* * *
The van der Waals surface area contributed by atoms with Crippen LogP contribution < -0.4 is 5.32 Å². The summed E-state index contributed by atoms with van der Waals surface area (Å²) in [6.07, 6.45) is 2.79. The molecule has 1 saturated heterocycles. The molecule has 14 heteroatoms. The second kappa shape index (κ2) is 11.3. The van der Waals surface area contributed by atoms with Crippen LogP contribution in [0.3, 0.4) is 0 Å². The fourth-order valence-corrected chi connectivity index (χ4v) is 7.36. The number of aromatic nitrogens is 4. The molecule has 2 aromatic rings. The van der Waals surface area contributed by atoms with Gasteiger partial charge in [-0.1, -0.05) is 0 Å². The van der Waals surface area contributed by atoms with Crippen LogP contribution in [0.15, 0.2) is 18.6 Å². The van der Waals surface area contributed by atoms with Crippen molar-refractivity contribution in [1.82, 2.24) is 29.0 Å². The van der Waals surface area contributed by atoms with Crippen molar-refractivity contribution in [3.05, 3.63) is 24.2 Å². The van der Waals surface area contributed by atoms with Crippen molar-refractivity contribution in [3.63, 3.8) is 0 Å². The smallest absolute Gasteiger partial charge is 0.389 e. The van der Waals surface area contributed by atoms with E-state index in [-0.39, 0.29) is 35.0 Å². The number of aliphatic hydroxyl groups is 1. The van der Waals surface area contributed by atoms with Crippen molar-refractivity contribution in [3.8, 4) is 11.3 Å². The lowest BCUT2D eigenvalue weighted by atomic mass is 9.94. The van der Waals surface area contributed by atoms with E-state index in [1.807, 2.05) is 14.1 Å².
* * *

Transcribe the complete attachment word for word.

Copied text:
The van der Waals surface area contributed by atoms with Crippen LogP contribution < -0.4 is 5.32 Å². The summed E-state index contributed by atoms with van der Waals surface area (Å²) in [6.07, 6.45) is 2.79. The molecule has 1 saturated heterocycles. The molecule has 14 heteroatoms. The second kappa shape index (κ2) is 11.3. The van der Waals surface area contributed by atoms with Crippen LogP contribution in [0.3, 0.4) is 0 Å². The fourth-order valence-corrected chi connectivity index (χ4v) is 7.36. The number of aromatic nitrogens is 4. The molecule has 2 aromatic rings. The van der Waals surface area contributed by atoms with Gasteiger partial charge in [-0.1, -0.05) is 0 Å². The van der Waals surface area contributed by atoms with Crippen LogP contribution in [0.15, 0.2) is 18.6 Å². The van der Waals surface area contributed by atoms with Crippen molar-refractivity contribution in [1.82, 2.24) is 29.0 Å². The van der Waals surface area contributed by atoms with Crippen molar-refractivity contribution in [3.05, 3.63) is 24.2 Å². The van der Waals surface area contributed by atoms with Crippen molar-refractivity contribution in [3.63, 3.8) is 0 Å². The smallest absolute Gasteiger partial charge is 0.389 e. The van der Waals surface area contributed by atoms with E-state index in [-0.39, 0.29) is 35.0 Å². The number of aliphatic hydroxyl groups is 1. The van der Waals surface area contributed by atoms with Crippen molar-refractivity contribution in [3.8, 4) is 11.3 Å². The lowest BCUT2D eigenvalue weighted by atomic mass is 9.94. The van der Waals surface area contributed by atoms with E-state index in [1.807, 2.05) is 14.1 Å².